Tonkinese Cat: All One Of The Best Information For You…

Tonkinese cat

The Tonkinese Cat emerges from the deliberate crossbreeding of Siamese and Burmese cats. These feline companions inherit vibrant and playful personality traits from their parent breeds, showcasing distinctive pointed coat patterns in a variety of colors.

Beyond the customary “mink” pattern characterized by diluted coat colors, the breed is now showcased in Siamese and Burmese colorations as the foundation, encompassing shades such as white and solid overall pointed patterns.

While the short-haired Tonkinese is the most widely recognized variant, there exists a medium-haired variation that enjoys greater popularity in Europe, particularly in countries such as the Netherlands, Germany, Belgium, and France.

  • Tonkinese Cat Origin: United States
  • Tonkinese Cat Lifespan:10 – 16 years
  • Tonkinese Cat Length: Up to 28 inches
  • Tonkinese Cat Height: 7–10 inches
  • Tonkinese Cat Weight: 2.5 – 5.5kg
  • Tonkinese Cat Colors: Come in a variety of colors but are typically darker on the legs and tail, with a dark masked face that blends evenly into the lighter body color.

Tonkinese Cat Characteristics

The Tonkinese cat falls into the category of medium-sized breeds, with males weighing between 8 to 12 pounds and females ranging from 6 to 8 pounds. Sporting glossy eyes that are rounded at the bottom and exhibit a peach-pit shape, these felines, when provided with proper care, can enjoy a lifespan of 12 to 16 years.

Characterized by round, wedge-shaped heads, and prominent high cheekbones, Tonkinese cats feature squarish, blunt muzzles of equal length and width. An unmistakable trait is their alert ears with a broad base and oval tips adorned with short hairs.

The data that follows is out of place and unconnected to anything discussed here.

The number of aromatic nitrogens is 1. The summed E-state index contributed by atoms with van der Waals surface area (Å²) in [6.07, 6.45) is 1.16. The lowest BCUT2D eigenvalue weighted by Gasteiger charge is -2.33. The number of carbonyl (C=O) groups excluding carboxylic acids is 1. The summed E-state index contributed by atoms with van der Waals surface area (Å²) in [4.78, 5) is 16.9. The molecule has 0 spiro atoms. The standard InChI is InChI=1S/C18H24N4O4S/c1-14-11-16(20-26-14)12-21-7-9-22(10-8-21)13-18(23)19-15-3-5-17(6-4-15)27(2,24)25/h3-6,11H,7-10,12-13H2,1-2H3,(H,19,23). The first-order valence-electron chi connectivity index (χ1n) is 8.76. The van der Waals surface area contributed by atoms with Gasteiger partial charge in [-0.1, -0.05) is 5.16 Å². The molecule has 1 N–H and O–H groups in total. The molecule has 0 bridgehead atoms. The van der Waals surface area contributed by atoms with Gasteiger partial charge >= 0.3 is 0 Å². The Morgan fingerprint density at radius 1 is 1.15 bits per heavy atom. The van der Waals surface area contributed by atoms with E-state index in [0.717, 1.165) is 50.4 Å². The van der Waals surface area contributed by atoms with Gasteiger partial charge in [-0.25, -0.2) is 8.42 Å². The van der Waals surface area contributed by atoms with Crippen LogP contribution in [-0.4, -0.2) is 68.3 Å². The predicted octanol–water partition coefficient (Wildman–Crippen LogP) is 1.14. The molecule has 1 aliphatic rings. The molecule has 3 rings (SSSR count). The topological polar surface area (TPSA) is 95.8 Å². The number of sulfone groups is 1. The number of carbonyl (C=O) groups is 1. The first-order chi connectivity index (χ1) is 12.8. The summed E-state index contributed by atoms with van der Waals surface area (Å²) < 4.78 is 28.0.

Almond-shaped eyes proportionate to the face contribute to the overall allure of Tonkinese cats. Possessing a medium-sized body, a medium-short coat with a silky sheen, and 12 distinctive patterns and color varieties, these cats showcase tail, ear, and face colors known as points, including blue, natural, champagne, and platinum.

Tonkinese cats exhibit a diverse coat palette encompassing chocolate, cinnamon, red, blue, fawn, cream, lilac, and seal, regardless of which the coat remains short and close to the body. One of their standout features is the aqua eye color, though pointed Tonkinese may also have Siamese-like bright blue eyes ranging from sky blue to violet. On the other hand, solid pattern Tonkinese showcase eye colors ranging from green-gold to yellow-gold, reminiscent of the Burmese breed.


History Of Tonkinese Cat

Although systematic breeding of Tonkinese cats did not commence until the 1960s, it is highly probable that earlier versions of this breed existed for centuries. The roots of the Tonkinese can be traced back to Southeast Asia, where Burmese cats, originally referred to as “copper cats,” coexisted with Siamese cats, possibly due to intentional or unintentional crossbreeding.

In the late 1800s, the introduction of solid brown (self-brown) cats and chocolate Siamese cats from Siam to England marked an early chapter in the breed’s history. Alongside them came blue-eyed seal-point Siamese cats. Historical records describe these brown cats as “Siamese, with burnt chestnut and green-blue eyes.” Research suggests that these imports represented various genetic types, including what we now recognize as Burmese, Chocolate Point Siamese, Tonkinese, and Havana Browns. Distinguishing one from another in the available descriptions from that era poses a challenge.

Interestingly, the Wong Mau, a Burmese-based cat brought to the United States in the 1930s, was later identified as a Siamese/Burmese hybrid and would, by today’s standards, be classified as a Tonkinese. These Siamese and solid-colored cats were showcased in Europe during the late 1800s and early 1900s.